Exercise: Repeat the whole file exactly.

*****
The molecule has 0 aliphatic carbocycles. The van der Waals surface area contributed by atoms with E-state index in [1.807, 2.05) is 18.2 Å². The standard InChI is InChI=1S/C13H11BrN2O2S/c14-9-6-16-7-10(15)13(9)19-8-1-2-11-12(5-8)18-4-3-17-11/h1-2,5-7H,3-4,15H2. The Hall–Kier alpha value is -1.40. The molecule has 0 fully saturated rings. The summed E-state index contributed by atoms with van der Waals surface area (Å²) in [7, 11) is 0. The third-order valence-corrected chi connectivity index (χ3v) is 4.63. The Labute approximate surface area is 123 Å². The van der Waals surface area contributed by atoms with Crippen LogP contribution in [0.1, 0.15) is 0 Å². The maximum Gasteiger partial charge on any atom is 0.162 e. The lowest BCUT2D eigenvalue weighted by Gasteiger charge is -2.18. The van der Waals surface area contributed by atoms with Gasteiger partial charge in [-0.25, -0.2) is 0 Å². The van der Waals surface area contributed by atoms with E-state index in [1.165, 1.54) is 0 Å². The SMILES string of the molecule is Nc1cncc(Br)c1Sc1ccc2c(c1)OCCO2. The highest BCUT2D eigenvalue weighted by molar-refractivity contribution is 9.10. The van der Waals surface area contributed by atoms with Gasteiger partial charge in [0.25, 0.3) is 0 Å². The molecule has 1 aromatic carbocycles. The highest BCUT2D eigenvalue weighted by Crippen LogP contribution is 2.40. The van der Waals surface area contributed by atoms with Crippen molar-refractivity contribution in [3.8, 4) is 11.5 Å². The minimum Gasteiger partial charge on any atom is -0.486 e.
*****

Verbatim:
The molecule has 0 aliphatic carbocycles. The van der Waals surface area contributed by atoms with E-state index in [1.807, 2.05) is 18.2 Å². The standard InChI is InChI=1S/C13H11BrN2O2S/c14-9-6-16-7-10(15)13(9)19-8-1-2-11-12(5-8)18-4-3-17-11/h1-2,5-7H,3-4,15H2. The Hall–Kier alpha value is -1.40. The molecule has 0 fully saturated rings. The summed E-state index contributed by atoms with van der Waals surface area (Å²) in [7, 11) is 0. The third-order valence-corrected chi connectivity index (χ3v) is 4.63. The Labute approximate surface area is 123 Å². The van der Waals surface area contributed by atoms with Crippen LogP contribution in [0.1, 0.15) is 0 Å². The maximum Gasteiger partial charge on any atom is 0.162 e. The lowest BCUT2D eigenvalue weighted by Gasteiger charge is -2.18. The van der Waals surface area contributed by atoms with Gasteiger partial charge in [-0.25, -0.2) is 0 Å². The van der Waals surface area contributed by atoms with E-state index in [1.165, 1.54) is 0 Å². The SMILES string of the molecule is Nc1cncc(Br)c1Sc1ccc2c(c1)OCCO2. The highest BCUT2D eigenvalue weighted by molar-refractivity contribution is 9.10. The van der Waals surface area contributed by atoms with Gasteiger partial charge in [0.25, 0.3) is 0 Å². The molecule has 1 aromatic carbocycles. The highest BCUT2D eigenvalue weighted by Crippen LogP contribution is 2.40. The van der Waals surface area contributed by atoms with Crippen molar-refractivity contribution in [3.8, 4) is 11.5 Å². The minimum Gasteiger partial charge on any atom is -0.486 e.